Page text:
Tuesday, 27 September 2011

Jonathan's Story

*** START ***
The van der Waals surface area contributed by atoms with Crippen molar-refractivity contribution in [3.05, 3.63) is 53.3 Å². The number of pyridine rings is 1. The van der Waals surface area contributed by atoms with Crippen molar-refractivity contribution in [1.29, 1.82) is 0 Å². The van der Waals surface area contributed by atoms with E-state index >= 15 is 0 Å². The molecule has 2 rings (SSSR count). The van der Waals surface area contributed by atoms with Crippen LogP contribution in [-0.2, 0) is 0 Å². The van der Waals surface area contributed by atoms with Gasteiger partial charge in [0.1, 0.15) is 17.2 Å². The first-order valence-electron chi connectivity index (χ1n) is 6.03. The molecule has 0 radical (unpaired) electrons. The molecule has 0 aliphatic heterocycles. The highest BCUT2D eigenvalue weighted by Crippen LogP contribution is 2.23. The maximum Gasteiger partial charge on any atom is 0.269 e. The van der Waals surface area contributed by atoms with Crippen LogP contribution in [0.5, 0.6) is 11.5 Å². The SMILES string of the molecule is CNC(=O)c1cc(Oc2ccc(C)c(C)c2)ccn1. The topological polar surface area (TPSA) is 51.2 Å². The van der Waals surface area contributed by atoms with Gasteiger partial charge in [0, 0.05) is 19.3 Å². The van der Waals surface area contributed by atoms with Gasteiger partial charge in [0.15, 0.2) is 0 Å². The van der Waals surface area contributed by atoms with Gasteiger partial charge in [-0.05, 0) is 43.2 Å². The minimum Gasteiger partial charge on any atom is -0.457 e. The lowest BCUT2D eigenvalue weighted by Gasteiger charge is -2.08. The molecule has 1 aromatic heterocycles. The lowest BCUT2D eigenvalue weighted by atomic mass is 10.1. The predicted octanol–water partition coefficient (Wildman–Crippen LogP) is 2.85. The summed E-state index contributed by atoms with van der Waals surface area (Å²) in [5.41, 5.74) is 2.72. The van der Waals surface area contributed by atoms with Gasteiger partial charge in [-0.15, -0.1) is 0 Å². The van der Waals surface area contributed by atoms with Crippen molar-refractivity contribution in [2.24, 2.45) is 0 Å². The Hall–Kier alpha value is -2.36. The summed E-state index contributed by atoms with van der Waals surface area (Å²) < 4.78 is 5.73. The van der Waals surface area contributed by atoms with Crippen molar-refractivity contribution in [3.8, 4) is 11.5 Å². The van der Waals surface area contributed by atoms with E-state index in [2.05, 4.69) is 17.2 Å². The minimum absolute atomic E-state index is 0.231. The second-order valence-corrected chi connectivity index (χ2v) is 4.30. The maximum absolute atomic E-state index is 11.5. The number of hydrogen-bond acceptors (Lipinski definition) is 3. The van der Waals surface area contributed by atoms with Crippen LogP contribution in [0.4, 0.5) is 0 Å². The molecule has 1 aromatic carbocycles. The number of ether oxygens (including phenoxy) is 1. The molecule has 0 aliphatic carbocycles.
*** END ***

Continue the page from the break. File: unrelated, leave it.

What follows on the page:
My husband and I were thrilled at the news that we were expecting our first child!  I was 26 years old. The pregnancy was exciting, each change and milestone reached was noted and celebrated.  I had a wonderful doctor, and we leaned heavily on her advice, as this was my first time experiencing prenatal care.  Around 18 weeks, she suggested I do a triple-screen (now a quad-screen) blood test used to detect possible cases of spina bifida, Down syndrome, and another genetic defect.  She said it was optional, but recommended doing it as it could change where we delivered, or what medical personnel were on hand when the baby was born, etc.  At her suggestion, we agreed.  The test was done at approximately the same time I had my first ultrasound.   We learned we had a SON on the way, and loved getting our first glimpse of him!   A few days after the blood test and ultrasound, I received a phone call from my doctor.  She was concerned about the results from the blood test, which indicated there was a one in 30 chance that our little baby had Down syndrome.  While the news was definitely unexpected, I was a math teacher, and deal in numbers and percentages.  One in 30 meant to me that there was a 96.666666% chance that our baby was just fine.  She verified the date of my last period to make sure the calculations had been done accurately.  They had the wrong date and with the revised numbers, we were given a one in 100 chance he would have Down syndrome.  So that was better, right?  Now there was less concern?  Wrong.  Obviously those in the medical profession know more than I do, and it became clear that despite the numbers, my doctor was worried.  She told us to schedule a more detailed ultrasound with a paranatalogist as soon as possible.  I was approaching what we learned was the 21 week deadline if we were interested in aborting the baby.  Though that word was never used, my husband and I both repetitively felt the implied undertones in comments of the professionals we were working with.